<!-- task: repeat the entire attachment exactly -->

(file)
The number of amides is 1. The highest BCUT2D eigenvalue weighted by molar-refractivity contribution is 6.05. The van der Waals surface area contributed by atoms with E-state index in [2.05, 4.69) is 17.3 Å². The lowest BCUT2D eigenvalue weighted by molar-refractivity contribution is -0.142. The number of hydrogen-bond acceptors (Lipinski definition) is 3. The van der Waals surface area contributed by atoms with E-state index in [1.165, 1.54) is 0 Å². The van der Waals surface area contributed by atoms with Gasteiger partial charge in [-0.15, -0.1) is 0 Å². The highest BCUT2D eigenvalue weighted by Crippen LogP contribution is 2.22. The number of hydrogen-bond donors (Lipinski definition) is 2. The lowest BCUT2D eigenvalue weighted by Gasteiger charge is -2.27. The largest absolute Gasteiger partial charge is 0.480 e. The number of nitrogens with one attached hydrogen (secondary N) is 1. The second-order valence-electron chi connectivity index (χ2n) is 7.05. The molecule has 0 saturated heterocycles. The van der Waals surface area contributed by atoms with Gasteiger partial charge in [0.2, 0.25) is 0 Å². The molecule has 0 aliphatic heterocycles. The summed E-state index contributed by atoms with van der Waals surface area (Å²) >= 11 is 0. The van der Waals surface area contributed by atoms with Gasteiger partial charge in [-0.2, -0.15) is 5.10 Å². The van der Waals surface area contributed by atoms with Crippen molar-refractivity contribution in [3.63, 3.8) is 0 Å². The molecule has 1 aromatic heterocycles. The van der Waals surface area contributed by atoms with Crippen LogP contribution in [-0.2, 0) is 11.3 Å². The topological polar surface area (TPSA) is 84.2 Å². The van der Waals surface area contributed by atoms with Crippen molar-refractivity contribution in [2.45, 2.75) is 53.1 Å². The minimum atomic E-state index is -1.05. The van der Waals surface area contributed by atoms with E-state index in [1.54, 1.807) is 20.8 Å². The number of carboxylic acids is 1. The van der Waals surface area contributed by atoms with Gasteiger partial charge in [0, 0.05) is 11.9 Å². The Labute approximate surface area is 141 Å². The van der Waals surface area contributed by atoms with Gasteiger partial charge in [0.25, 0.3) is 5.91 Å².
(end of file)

The number of amides is 1. The highest BCUT2D eigenvalue weighted by molar-refractivity contribution is 6.05. The van der Waals surface area contributed by atoms with E-state index in [2.05, 4.69) is 17.3 Å². The lowest BCUT2D eigenvalue weighted by molar-refractivity contribution is -0.142. The number of hydrogen-bond acceptors (Lipinski definition) is 3. The van der Waals surface area contributed by atoms with E-state index in [1.165, 1.54) is 0 Å². The van der Waals surface area contributed by atoms with Gasteiger partial charge in [-0.15, -0.1) is 0 Å². The highest BCUT2D eigenvalue weighted by Crippen LogP contribution is 2.22. The number of hydrogen-bond donors (Lipinski definition) is 2. The lowest BCUT2D eigenvalue weighted by Gasteiger charge is -2.27. The largest absolute Gasteiger partial charge is 0.480 e. The number of nitrogens with one attached hydrogen (secondary N) is 1. The second-order valence-electron chi connectivity index (χ2n) is 7.05. The molecule has 0 saturated heterocycles. The van der Waals surface area contributed by atoms with Gasteiger partial charge in [0.2, 0.25) is 0 Å². The molecule has 0 aliphatic heterocycles. The summed E-state index contributed by atoms with van der Waals surface area (Å²) >= 11 is 0. The van der Waals surface area contributed by atoms with Gasteiger partial charge in [-0.2, -0.15) is 5.10 Å². The van der Waals surface area contributed by atoms with Crippen molar-refractivity contribution in [3.63, 3.8) is 0 Å². The molecule has 1 aromatic heterocycles. The van der Waals surface area contributed by atoms with Crippen LogP contribution in [-0.2, 0) is 11.3 Å². The topological polar surface area (TPSA) is 84.2 Å². The van der Waals surface area contributed by atoms with Crippen molar-refractivity contribution in [2.45, 2.75) is 53.1 Å². The minimum atomic E-state index is -1.05. The van der Waals surface area contributed by atoms with E-state index in [1.54, 1.807) is 20.8 Å². The number of carboxylic acids is 1. The van der Waals surface area contributed by atoms with Gasteiger partial charge in [0, 0.05) is 11.9 Å². The Labute approximate surface area is 141 Å². The van der Waals surface area contributed by atoms with Gasteiger partial charge in [0.25, 0.3) is 5.91 Å².